The Falcons may owe the Browns a debt of gratitude

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A couple of months ago, I said the Falcons may have dodged a $230 million sized bullet by not acquiring Deshaun Watson. Now, it’s clear that they owe the Browns a debt of gratitude.

Cleveland elected to send Houston three first-round picks, a third-round pick, and two fourth-round picks in exchange for Watson. The Browns subsequently handed Watson an unprecedented fully guaranteed five-year, $230 million deal.

Though there’s been no acknowledgment on the part of the Falcons, the club heavily pursued Watson before the Texans traded him to the Browns. We know how close the Falcons were to landing Watson, who corresponded with free agents about joining forces in Atlanta. Moreover, a piece from The Athletic shined an even brighter light on the situation by stating, “Most within the Falcons’ building assumed Watson was theirs.”

It’s black and white. The Falcons wanted Watson, but they’re thanking their lucky stars the Browns showed up with a bigger bag. Cleveland was willing to take the public lashing in acquiring a player with that kind of off-the-field baggage because of who he was on the field.

It’s a harsh reality of the NFL, but the owners and highest executives will overlook damn near anything if you’re a good enough player. For Watson, the Browns may have a bit of buyer’s remorse.

Deshaun Watson exited this past Sunday’s contest against the Colts after taking a big hit that led to him entering concussion protocol. Watson was later cleared to play, but Kevin Stefanski elected not to put him back in the game. Whether that was more about protecting his quarterback or something else, we do not know yet, but the fact is Watson hasn’t just been bad, he’s been downright awful.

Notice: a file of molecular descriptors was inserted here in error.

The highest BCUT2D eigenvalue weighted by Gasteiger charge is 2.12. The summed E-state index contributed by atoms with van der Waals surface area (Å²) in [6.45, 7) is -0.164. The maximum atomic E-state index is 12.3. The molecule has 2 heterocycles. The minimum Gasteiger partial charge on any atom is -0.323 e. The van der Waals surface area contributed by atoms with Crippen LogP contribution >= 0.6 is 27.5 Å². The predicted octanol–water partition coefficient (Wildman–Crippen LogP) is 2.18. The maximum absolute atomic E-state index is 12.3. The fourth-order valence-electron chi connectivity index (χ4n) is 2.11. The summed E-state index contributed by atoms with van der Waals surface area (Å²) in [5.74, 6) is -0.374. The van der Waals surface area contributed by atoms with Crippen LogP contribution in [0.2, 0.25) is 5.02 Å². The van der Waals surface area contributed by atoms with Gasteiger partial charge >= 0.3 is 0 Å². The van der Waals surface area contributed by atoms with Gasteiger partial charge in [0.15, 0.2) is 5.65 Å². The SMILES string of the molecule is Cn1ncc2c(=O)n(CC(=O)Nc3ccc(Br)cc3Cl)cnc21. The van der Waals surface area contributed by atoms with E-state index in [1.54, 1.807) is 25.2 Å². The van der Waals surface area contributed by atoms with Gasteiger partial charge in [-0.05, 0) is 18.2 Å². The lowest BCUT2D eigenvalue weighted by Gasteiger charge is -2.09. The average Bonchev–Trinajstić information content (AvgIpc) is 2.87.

Watson’s struggles last season could have been chalked up to a number of things, but even in 2023, he’s been a bottom-five quarterback. He’s completing less than 60% of his passes, averaging less than 200 yards per contest, and only has 11 touchdowns to eight interceptions and an 82.9 passer rating. Among quarterbacks that have started at least one game, Watson ranks 30th in passer rating, behind guys like Mac Jones, Kenny Pickett, and Josh Dobbs.

Injuries are mounting, and his play leaves a lot to be desired. The Falcons may actually have a better-performing quarterback in Desmond Ridder at this point in the season. The Browns have an elite roster that needs moderate quarterback play to make noise in the playoffs; Deshaun Watson isn’t giving them that.

Cleveland has so much money tied up in the guy that there’s only one thing they can do — see it through with Watson. The Falcons, along with every other club that pursued him, owe the Browns and the Haslams a debt of gratitude.

Photographer: Frank Jansky/Icon Sportswire


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